Parish accepts Games donation while turning blind eye to a THOUSAND tonnes of waste in Poyle
Startling facts have emerged that the Parish Council accepted donations from a local waste firm while raising NO COMMENT to the company’s retrospective application to handle a thousand tonnes of more potent waste at its facility in Poyle.
While expanding DHL seeks permission to burn 550 tonnes of food waste in Colnbrook’s Lakeside Industrial Estate, it seems the Parish Council last month waved through an application to process another 1,000 tonnes of waste in Poyle – while at the same time accepting a donation.
Last week Colnbrook Views revealed that waste processing company Lanz had contributed funds towards the ‘Colnbrook Games’. The company’s philanthropy was based, according to its website, on being family owned and run.
Ever since its founding in 1943, Lanz Group has been committed to the local community and strives to operate in a way that not only respects its neighbours, but also that contributes to that community.
However it has since emerged that Lanz submitted an application to Slough Borough Council in June this year to extend its current licence to allow it to handle “mixed municipal waste” and “street cleaning residues”, both far more potent than the types of waste it is currently allowed to process.
The application seeks to vary condition 6 of planning permission P/10697 dated 2 February 1999 that allowed only inert waste to be handled.
Currently Lanz is allowed to process construction and demolition waste, earth and spoils, hardcore and concrete.
The application represents a “regularisation” of the current operations which already see it handle a wider range of waste types than allowed including, at times, household waste and street cleaning residue.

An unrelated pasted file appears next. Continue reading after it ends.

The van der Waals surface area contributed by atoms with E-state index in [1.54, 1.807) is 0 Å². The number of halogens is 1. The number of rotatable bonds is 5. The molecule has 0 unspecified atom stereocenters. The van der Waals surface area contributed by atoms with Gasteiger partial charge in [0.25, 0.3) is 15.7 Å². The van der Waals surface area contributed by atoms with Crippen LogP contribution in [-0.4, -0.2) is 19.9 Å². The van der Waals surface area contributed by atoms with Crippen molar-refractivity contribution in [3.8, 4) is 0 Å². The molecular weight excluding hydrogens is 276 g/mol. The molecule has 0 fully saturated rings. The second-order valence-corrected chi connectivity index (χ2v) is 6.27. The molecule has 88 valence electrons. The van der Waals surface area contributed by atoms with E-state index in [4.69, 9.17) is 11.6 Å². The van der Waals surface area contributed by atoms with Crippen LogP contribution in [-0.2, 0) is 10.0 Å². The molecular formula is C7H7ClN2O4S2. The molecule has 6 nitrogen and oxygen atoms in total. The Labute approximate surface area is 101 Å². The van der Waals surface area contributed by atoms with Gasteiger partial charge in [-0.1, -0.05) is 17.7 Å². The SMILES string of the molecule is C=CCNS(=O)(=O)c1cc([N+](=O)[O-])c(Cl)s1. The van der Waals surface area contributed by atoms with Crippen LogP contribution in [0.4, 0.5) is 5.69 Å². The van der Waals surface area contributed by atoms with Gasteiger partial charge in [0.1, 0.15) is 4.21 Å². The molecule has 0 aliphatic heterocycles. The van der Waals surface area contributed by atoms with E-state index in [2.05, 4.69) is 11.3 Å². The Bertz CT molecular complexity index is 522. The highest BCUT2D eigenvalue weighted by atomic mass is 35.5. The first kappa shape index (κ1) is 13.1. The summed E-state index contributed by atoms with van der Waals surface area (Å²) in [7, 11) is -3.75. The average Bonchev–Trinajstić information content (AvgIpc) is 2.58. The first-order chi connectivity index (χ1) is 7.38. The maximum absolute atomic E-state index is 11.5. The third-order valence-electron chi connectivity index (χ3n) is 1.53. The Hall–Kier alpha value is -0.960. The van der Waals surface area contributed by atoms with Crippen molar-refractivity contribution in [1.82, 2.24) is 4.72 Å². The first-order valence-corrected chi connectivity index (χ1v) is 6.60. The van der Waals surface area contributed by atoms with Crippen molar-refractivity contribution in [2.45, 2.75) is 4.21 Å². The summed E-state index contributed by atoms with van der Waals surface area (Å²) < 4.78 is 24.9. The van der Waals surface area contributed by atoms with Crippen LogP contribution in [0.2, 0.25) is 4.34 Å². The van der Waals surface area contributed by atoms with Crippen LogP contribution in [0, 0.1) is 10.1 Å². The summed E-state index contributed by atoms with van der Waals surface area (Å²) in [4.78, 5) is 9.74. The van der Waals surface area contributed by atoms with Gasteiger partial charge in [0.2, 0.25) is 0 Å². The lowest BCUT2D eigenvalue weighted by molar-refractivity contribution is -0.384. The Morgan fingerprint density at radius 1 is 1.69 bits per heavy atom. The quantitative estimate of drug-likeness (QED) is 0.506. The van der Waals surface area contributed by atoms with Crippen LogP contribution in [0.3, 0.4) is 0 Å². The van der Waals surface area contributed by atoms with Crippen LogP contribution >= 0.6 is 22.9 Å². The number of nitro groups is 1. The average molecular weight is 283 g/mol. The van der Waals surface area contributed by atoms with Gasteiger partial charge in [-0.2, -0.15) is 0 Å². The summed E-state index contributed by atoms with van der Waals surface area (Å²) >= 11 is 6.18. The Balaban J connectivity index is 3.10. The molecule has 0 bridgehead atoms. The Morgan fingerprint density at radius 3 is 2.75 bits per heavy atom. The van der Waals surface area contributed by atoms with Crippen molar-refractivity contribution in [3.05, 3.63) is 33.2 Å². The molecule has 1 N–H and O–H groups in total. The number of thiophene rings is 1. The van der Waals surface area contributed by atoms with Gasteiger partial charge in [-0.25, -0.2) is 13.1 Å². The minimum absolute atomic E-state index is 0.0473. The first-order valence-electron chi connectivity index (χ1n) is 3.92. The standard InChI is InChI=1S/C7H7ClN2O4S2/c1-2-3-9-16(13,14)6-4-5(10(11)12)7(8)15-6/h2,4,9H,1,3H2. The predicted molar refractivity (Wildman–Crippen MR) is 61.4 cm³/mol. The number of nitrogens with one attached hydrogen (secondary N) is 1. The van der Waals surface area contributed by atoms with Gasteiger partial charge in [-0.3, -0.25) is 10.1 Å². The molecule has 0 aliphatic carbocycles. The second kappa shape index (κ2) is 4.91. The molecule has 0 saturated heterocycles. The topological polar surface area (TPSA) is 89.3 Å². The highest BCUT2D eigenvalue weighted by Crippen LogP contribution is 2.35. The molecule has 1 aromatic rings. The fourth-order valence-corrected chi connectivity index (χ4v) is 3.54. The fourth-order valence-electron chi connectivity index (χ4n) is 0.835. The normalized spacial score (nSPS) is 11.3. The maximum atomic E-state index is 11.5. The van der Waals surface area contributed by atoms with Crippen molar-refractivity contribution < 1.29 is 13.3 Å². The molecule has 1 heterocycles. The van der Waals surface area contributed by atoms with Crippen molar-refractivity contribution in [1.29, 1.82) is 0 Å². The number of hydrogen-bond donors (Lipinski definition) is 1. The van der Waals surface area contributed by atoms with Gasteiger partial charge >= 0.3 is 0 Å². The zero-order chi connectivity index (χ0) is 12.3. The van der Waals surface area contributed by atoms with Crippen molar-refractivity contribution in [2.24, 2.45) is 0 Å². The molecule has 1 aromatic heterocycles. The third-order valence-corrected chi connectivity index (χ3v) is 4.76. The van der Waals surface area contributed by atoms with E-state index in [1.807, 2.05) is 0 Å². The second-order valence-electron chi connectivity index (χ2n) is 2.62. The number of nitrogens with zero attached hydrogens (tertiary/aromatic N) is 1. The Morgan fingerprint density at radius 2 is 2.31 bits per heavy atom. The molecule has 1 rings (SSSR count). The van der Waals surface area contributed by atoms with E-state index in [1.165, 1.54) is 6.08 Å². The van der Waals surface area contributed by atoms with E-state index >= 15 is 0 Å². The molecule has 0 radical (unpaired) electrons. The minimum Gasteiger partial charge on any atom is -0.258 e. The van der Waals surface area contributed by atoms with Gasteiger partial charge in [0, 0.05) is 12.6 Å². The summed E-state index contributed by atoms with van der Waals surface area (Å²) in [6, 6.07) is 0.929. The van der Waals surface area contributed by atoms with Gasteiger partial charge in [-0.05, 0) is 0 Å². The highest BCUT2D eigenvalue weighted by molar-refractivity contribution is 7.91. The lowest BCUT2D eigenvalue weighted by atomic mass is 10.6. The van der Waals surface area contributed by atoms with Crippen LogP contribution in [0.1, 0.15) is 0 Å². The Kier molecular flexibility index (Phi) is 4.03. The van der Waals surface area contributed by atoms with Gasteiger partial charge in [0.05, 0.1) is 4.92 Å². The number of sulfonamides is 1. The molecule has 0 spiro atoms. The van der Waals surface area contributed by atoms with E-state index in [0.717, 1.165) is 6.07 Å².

The company says all handling of the new materials will be carried out inside a building with an impermeable surface and sealed drainage to prevent contamination of the adjacent Poyle Channel, but no change to the way it currently processes waste is proposed.
The 800 tonnes of household waste and 200 tonnes of street cleaning residues that it is seeking permission for would form part of its existing permit to handle 152,000 tonnes of commercial waste yearly.
The Parish Council’s Services Commitee reviewed the application during its meeting on July 16th. Official minutes show that the Council chose to make “no comment” to the application.
£500 was volunteered by chair Peter Hood toward the cost of the ‘Colnbrook Games’ during the same meeting, but it was only last week that the Lanz donation was revealed.
Councillors were neither informed nor given a say on whether a donation should be accepted from a environmental polluter to subsidise the Colnbrook Games.
The company states that noise, odour and pollution associated with the additional waste types would all be within permissible levels.
However it concedes that noise readings taken even in 2003 found the sound levels at nearby Poyle New Cottages and Meadowbrook Close were 73dB.
And it accepts that a 99-day air quality monitoring exercise carried out by the Environment Agency between 10 October 2012 to 16 January 2013 found that for 3% of the monitoring period concentrations were within the ‘moderate’ Air Quality Index bands and for 1% in the ‘very high’ band – with concentrations highest on Wednesdays.
“The results showed that the measured levels of particulate were low when the location of the site is considered along with the proximity of industrial sources and the distance of the monitoring site to London Heathrow Airport.”
Despite this the Environment Agency concluded the application has “low environmental risk” and concentrations were likely to meet their respective Air Quality Strategy objectives.
Lanz’ application is not yet decided and is still open for consultation. Concerned residents should probably contact the Planning Department directly!